Red Sea Shipping Disruption Hikes Prices of Home Appliances

Red Sea Shipping Disruption Hikes Prices of Home Appliances

New Delhi. The ongoing conflict in the Red Sea has unexpectedly impacted the white goods sector which includes large home appliances like stoves, refrigerators, freezers, air conditioners, washing machines and dishwashers. 

The ongoing Israel-Iran conflict has escalated leading into acute shortage of shipping containers. This has further driven sea freight costs from China due to which the consumers will probably need to pay more for large gadgets, IT hardware, television sets, including others that are exported to other countries through the sea route. 

Why Red sea has been affected?

The Red Sea is the focal point of the threat, as Iranian-backed Houthi rebels headquartered in Yemen have been assaulting freighters that may or may not have ties to Israel. In order to "uphold the foundational principle of freedom of navigation," the US has assembled a multinational naval coalition and pledged protection to ships passing through the area. However, in order to prevent an escalation, President Joe Biden has stated that he wants to avoid a direct military conflict with the Houthis.

Logistics costs quadrupled 

Industry experts report that logistics costs for large-sized components shipped by sea have quadrupled over the past two months. Harish Kohli, country head of Acer, explained that approximately 330 large ships, each carrying around 11,000-12,000 containers, are now taking a significantly longer route, an additional 8,500 km, to avoid the conflict zones in the Red Sea, bypassing the Suez Canal. This detour has caused a sudden shortage of containers at Chinese ports since early May.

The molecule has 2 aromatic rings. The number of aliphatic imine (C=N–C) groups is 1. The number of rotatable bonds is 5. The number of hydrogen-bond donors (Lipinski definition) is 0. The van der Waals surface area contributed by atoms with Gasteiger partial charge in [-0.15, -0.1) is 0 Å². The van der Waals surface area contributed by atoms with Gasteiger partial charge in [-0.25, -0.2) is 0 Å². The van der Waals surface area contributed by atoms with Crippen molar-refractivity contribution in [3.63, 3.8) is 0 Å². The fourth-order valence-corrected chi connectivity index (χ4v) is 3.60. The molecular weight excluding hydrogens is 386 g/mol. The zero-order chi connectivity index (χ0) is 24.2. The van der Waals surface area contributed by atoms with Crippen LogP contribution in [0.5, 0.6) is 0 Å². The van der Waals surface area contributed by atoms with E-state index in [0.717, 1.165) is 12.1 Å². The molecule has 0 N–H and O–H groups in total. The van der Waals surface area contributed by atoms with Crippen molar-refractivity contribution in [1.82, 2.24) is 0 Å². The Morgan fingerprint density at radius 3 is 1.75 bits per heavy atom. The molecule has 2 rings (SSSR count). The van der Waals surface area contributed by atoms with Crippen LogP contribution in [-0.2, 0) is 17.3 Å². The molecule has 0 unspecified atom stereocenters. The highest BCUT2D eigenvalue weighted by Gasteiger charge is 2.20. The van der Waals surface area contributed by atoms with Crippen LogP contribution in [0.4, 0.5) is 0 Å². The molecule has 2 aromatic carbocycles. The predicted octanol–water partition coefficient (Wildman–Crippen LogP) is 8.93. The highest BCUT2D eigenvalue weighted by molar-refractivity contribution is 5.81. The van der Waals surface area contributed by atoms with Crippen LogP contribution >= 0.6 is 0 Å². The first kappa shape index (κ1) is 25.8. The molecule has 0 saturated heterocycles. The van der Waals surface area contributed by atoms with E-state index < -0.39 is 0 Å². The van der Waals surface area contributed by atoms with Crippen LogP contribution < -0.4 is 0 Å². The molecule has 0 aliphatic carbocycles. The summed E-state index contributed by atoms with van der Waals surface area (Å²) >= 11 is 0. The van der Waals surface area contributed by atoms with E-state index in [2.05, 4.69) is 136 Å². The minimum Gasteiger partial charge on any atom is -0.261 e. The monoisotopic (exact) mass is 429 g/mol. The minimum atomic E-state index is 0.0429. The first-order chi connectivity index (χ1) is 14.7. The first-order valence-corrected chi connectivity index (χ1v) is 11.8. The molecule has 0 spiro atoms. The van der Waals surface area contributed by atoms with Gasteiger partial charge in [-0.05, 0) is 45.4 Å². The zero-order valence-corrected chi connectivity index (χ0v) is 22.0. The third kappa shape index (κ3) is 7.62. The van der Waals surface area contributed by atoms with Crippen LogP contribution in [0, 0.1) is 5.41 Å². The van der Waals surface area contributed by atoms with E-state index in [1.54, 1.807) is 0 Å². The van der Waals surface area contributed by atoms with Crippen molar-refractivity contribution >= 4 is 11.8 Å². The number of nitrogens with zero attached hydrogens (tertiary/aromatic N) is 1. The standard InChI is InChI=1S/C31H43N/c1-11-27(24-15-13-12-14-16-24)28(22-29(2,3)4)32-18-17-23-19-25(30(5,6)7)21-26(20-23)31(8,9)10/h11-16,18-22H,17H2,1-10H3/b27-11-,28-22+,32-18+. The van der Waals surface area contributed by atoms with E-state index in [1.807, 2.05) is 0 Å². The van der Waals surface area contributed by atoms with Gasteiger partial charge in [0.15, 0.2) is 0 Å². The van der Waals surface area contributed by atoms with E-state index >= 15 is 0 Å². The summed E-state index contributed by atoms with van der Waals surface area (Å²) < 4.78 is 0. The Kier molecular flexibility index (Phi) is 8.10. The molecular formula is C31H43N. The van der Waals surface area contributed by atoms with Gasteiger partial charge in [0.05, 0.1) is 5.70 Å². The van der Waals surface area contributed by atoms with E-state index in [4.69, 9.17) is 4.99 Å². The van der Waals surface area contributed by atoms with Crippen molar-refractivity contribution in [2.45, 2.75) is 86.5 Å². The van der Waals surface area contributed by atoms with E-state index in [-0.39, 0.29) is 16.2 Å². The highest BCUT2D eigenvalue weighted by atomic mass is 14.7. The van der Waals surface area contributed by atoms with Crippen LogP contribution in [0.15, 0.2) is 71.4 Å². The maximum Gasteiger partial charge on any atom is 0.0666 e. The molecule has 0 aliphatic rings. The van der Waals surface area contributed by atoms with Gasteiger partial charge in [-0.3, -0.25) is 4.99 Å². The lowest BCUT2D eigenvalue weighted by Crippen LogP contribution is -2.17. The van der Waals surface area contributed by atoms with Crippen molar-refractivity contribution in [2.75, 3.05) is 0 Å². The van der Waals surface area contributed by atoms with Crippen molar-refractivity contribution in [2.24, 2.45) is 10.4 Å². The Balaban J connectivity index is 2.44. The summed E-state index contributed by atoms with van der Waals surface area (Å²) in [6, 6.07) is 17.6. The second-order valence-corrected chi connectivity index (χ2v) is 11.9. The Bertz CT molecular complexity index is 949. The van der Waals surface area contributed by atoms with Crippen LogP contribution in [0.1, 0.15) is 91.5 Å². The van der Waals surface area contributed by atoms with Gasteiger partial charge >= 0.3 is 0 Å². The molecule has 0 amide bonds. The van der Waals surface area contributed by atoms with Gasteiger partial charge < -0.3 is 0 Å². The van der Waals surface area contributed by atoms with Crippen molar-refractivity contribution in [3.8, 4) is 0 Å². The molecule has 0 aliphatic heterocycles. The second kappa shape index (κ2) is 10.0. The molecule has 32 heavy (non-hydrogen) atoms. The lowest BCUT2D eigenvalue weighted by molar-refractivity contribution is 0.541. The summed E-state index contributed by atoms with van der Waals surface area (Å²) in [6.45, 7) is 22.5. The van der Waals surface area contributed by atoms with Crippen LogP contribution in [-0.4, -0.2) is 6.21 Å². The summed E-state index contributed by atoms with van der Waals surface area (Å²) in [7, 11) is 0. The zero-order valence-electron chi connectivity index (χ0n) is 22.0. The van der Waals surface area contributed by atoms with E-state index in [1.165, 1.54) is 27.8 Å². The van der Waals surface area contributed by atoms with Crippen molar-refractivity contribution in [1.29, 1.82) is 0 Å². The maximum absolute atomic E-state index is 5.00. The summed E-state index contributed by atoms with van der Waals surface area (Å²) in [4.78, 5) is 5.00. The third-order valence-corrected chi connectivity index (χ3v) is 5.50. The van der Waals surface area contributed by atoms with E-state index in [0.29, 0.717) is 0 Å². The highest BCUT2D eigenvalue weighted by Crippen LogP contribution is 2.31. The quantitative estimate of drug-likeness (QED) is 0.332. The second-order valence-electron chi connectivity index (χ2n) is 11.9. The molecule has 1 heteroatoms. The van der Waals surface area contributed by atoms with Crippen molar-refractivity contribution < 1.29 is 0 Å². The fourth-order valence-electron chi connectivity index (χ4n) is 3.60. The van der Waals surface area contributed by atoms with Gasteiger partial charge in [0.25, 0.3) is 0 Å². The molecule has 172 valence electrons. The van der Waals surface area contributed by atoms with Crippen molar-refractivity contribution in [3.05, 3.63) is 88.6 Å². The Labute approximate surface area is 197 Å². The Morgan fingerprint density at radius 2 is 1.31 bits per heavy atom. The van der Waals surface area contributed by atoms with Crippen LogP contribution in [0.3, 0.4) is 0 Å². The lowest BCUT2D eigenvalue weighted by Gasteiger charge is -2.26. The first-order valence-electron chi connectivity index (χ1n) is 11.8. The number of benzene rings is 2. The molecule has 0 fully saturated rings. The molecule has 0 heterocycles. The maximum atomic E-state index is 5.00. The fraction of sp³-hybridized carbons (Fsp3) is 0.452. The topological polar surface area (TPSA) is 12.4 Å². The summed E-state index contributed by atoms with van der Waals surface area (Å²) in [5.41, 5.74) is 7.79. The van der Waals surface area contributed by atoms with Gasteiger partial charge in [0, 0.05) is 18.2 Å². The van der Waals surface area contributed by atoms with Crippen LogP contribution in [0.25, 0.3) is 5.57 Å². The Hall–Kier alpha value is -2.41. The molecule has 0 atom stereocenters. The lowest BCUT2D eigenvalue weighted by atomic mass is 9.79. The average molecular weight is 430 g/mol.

Potential price increases for consumers

Kohli further highlighted that logistics costs typically account for 2-3% of the overall manufacturing costs of large electronics, and these increased costs might be passed on to consumers if the situation persists.

Global container rates surge

Sunil Vaswani, executive director of the Container Shipping Lines Association, highlighted that transit times have surged by 35-40%, reducing available vessel capacity for loading at ports. This increase in transit time and container shortages has led to a global rise in container rates. In India, the demand for 20 feet containers for exports is particularly high, forcing shipping lines to prioritize these imports.

Contract cancellations and spot rates

The shortage and increased costs have led to contract cancellations, with liners invoking force majeure clauses that is a contract provision that relives both the parties from liability for catastrophic, unforeseen events that prevents participationfrom fulfilling obligations, pushing manufacturers to resort to more expensive spot rates. 

Despite these challenges, Vaswani mentioned that Indian export rates have stabilized or softened post the financial year closure, due to additional shipping capacities deployed.


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